Leslie Helakoski nurtured her dream of writing and illustrating children’s books for years before she had the courage (and the time) to act on it. Her advertising background gave her an appreciation for creative copy writing and graphic design. “I got the biggest kick out of clever writing,” she says. Additionally, she worked with her parents in the preschool they founded. According to Helakoski, her parents dubbed the school a “thinking school” and used stories to teach life lessons.
When her children were born, Helakoski decided to “poke into writing more seriously.” In spite of her advertising and design degree, she sold the text of her first five books, but not the art. “Those first couple of books I wasn’t quite ready [to illustrate],” she says. “There’s a difference between a nice design and an illustration. It took me a while to get it and start working more to tell stories through pictures and develop character through them.”
Many of Helakoski’s stories stem from adventures with her five brothers and sisters on the bayous of southwest Louisiana. “There’s this jumble of memories of building camps in the woods. Trekking out to this barn on the other side of the woods and playing in the hayloft. Running through the cow pastures.”
Helakoski’s books frequently begin with a childhood adventure. Her upcoming book, Big Pigs, started as a birth order story—what it was like to be the eldest, the middle child, and the youngest. “My big sister is the big pig in our family,” she says in her soft drawl. During the revision process, however, the story morphed into a sibling rivalry tale.
Big Chickens sprang directly from Helakoski’s fears of following her two older sisters into the woods. “There was a ditch we had to jump across and I was so afraid of falling in the mud. I was always afraid of the cows–that they might come charging after us…We would cross a little part of the bayou, and I was afraid of falling in there, too, partly because my sister would try to scare me to make me fall in.”
With the success of Big Chickens, Helakoski’s editor asked for a companion book featuring the lovable, fearful birds. At the time, Helakoski said to herself, “There were a lot of things I was afraid of!” Big Chickens Fly the Coop explores the fear of venturing out to follow one’s dreams. Helakoski wrote the story at a time in her life when she seesawed between continuing with her secure job and creating books as her sole vocation. Although her books sold well, she returned to the safety of a steady paycheck several times before finally flying the coop to write and illustrate full time.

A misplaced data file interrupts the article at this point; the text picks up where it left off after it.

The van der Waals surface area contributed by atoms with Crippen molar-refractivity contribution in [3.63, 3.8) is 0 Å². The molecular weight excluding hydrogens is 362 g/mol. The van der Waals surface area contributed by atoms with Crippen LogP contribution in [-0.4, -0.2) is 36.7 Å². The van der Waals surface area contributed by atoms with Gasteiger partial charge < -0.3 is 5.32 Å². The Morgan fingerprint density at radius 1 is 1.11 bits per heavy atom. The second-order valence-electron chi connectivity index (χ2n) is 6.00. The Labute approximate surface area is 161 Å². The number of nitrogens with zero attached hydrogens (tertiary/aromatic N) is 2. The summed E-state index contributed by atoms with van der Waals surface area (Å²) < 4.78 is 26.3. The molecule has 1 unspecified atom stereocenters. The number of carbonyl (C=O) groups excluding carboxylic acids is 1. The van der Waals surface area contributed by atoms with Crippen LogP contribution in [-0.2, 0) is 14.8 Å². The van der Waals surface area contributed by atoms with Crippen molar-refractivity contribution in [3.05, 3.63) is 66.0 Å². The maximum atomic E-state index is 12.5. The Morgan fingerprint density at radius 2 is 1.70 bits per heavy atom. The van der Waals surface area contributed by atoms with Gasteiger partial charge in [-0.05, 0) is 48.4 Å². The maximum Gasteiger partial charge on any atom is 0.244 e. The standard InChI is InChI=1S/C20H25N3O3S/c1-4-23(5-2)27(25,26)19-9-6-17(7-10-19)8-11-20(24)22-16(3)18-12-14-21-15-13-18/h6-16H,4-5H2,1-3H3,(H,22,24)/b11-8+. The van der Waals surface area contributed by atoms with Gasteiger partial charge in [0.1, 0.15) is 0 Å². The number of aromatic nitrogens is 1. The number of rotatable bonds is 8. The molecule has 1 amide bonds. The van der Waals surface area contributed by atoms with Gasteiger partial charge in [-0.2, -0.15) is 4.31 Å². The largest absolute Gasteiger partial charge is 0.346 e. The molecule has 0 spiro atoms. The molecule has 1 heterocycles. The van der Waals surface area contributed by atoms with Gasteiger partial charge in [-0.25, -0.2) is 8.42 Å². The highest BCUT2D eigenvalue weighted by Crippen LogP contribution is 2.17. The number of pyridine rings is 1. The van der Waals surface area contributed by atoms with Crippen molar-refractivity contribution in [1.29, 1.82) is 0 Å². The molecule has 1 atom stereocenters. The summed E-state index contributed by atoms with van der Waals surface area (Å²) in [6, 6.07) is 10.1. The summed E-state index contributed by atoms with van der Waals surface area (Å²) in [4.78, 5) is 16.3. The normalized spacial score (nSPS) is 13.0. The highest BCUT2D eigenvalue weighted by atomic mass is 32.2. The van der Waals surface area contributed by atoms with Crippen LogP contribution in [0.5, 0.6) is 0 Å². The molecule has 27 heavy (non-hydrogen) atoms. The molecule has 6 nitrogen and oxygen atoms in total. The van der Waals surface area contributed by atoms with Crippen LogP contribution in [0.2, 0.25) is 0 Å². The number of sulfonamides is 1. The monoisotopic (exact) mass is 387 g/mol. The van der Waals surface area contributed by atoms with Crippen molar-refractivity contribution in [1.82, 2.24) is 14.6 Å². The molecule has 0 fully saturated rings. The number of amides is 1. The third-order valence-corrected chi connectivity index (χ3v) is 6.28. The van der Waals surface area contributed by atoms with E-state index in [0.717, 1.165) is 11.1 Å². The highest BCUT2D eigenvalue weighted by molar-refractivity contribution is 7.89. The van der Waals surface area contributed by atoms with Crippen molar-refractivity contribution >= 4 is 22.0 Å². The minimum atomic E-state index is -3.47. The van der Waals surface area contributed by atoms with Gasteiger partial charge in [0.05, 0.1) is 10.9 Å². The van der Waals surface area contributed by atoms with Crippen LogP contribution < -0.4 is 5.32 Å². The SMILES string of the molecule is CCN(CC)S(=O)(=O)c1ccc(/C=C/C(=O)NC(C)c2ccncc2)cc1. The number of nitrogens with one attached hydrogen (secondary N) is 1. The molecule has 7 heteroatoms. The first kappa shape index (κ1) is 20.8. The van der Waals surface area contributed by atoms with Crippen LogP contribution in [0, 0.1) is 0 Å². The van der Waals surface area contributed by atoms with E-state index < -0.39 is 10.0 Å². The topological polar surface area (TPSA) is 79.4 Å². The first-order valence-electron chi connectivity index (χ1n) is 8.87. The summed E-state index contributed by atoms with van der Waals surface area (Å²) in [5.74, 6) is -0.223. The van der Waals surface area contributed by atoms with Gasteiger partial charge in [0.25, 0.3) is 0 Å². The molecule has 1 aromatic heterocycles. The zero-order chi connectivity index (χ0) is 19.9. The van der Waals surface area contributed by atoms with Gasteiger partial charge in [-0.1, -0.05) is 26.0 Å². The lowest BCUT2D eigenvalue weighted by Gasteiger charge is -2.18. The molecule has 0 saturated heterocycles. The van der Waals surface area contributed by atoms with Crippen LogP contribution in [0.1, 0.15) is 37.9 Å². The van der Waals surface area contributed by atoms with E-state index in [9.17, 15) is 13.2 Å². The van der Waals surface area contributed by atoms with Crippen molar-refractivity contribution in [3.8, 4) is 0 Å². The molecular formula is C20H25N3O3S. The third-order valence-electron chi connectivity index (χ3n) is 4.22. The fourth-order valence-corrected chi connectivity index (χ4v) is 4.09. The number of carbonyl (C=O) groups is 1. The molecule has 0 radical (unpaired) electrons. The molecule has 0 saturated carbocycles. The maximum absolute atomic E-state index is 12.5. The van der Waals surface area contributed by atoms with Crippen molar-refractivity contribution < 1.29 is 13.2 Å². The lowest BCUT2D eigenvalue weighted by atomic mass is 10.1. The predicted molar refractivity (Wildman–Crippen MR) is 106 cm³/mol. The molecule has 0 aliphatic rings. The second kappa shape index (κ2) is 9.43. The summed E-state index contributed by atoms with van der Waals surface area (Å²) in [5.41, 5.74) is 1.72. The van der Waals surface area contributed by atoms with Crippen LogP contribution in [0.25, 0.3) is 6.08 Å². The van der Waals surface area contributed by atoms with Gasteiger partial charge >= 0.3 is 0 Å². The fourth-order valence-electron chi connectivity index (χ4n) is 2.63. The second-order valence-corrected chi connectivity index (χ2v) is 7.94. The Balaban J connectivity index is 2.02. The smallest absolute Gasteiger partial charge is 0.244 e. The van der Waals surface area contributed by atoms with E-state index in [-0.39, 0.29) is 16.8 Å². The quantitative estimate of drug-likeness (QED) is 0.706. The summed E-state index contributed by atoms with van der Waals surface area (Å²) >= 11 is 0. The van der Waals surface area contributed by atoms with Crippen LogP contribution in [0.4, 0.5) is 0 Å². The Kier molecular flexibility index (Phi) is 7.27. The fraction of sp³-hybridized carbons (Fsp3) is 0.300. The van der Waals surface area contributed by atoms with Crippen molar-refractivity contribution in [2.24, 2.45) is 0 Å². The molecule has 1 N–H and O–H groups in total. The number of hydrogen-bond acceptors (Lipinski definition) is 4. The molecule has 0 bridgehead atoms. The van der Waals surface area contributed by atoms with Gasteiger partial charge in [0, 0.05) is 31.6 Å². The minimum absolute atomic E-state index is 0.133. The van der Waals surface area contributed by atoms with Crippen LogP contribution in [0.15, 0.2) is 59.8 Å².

The lovable rebel sheep in Woolbur celebrates the non-conformist child, but it was also the book with the most difficult birth. Helakoski wanted to illustrate Woolbur, but her editor did not think her artistic style was a good match for the story. “I almost backed out of the deal,” she says, “but fourteen other editors had rejected the story and I was afraid it would not become a book at all if I did not go along with [the editor’s] vision,” When the assigned illustrator, Lee Harper, asked if he could put something in the art that had meaning for Helakoski, she softened.
Fair Cow marked the first time Helakoski illustrated her own text. She prefers acrylic, occasionally overlaying color pencil. “I wish I was more adventurous,” she says. “I tried digital media, but it’s not for me. I like the texture of the paint—to feel it smushing around.” The story idea for Fair Cow stems from a television documentary about preparing cows to compete at a state fair. “It put a ludicrous image in my head of cows sitting under the hair dryer,” she says.
Several of Helakoski’s books feature farm animals. “Animals lend themselves to stories, and they are fun to draw,” she says. “Kids are familiar with them and get the jokes I can make about the animal’s behavior. It’s harder to nail down human emotions and reactions, but animal behavior is simpler.” Helakoski’s stories also speak to a variety of ethnicities because of the animal characters.
As hard as Helakoski campaigned to illustrate her earlier work, she campaigned against illustrating Doggone Feet! The idea developed from a tapestry in a shop window that pictured a dog under a table looking at his family’s feet. “The art seemed too complicated for me,” she says. “I did not want to show all those angles under the table.” When rejections started rolling in, a friend suggested that Helakoski distort the perspective to make the illustrations more manageable, and the story sold.
Helakoski makes her home in Michigan with her husband and three children. “I usually try to write in the morning, and if I’m lucky, again later in the afternoon,” she says.
For aspiring writers of all ages, Helakoski says, “My first drafts are really truly horrible. If I didn’t know better I would stop writing right there. They show no redeeming qualities at all. That’s what I like about writing—you can change it!”